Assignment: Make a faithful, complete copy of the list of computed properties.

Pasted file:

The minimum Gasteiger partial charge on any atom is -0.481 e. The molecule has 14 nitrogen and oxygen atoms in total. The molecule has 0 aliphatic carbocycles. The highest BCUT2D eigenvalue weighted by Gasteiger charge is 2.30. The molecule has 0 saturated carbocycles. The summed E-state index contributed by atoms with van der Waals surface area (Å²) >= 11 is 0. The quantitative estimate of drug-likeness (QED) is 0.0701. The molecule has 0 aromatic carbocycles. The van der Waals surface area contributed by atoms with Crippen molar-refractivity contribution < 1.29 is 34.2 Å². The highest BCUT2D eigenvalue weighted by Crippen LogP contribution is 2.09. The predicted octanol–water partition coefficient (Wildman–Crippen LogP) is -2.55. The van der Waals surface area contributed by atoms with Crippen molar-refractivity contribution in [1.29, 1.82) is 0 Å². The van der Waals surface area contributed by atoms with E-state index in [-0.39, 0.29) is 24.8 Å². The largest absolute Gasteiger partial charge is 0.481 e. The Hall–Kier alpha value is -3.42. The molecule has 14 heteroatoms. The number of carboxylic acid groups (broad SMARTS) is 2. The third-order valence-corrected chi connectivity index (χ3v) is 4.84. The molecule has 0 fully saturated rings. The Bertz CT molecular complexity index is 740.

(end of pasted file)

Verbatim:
The minimum Gasteiger partial charge on any atom is -0.481 e. The molecule has 14 nitrogen and oxygen atoms in total. The molecule has 0 aliphatic carbocycles. The highest BCUT2D eigenvalue weighted by Gasteiger charge is 2.30. The molecule has 0 saturated carbocycles. The summed E-state index contributed by atoms with van der Waals surface area (Å²) >= 11 is 0. The quantitative estimate of drug-likeness (QED) is 0.0701. The molecule has 0 aromatic carbocycles. The van der Waals surface area contributed by atoms with Crippen molar-refractivity contribution < 1.29 is 34.2 Å². The highest BCUT2D eigenvalue weighted by Crippen LogP contribution is 2.09. The predicted octanol–water partition coefficient (Wildman–Crippen LogP) is -2.55. The van der Waals surface area contributed by atoms with Crippen molar-refractivity contribution in [1.29, 1.82) is 0 Å². The van der Waals surface area contributed by atoms with E-state index in [-0.39, 0.29) is 24.8 Å². The largest absolute Gasteiger partial charge is 0.481 e. The Hall–Kier alpha value is -3.42. The molecule has 14 heteroatoms. The number of carboxylic acid groups (broad SMARTS) is 2. The third-order valence-corrected chi connectivity index (χ3v) is 4.84. The molecule has 0 fully saturated rings. The Bertz CT molecular complexity index is 740.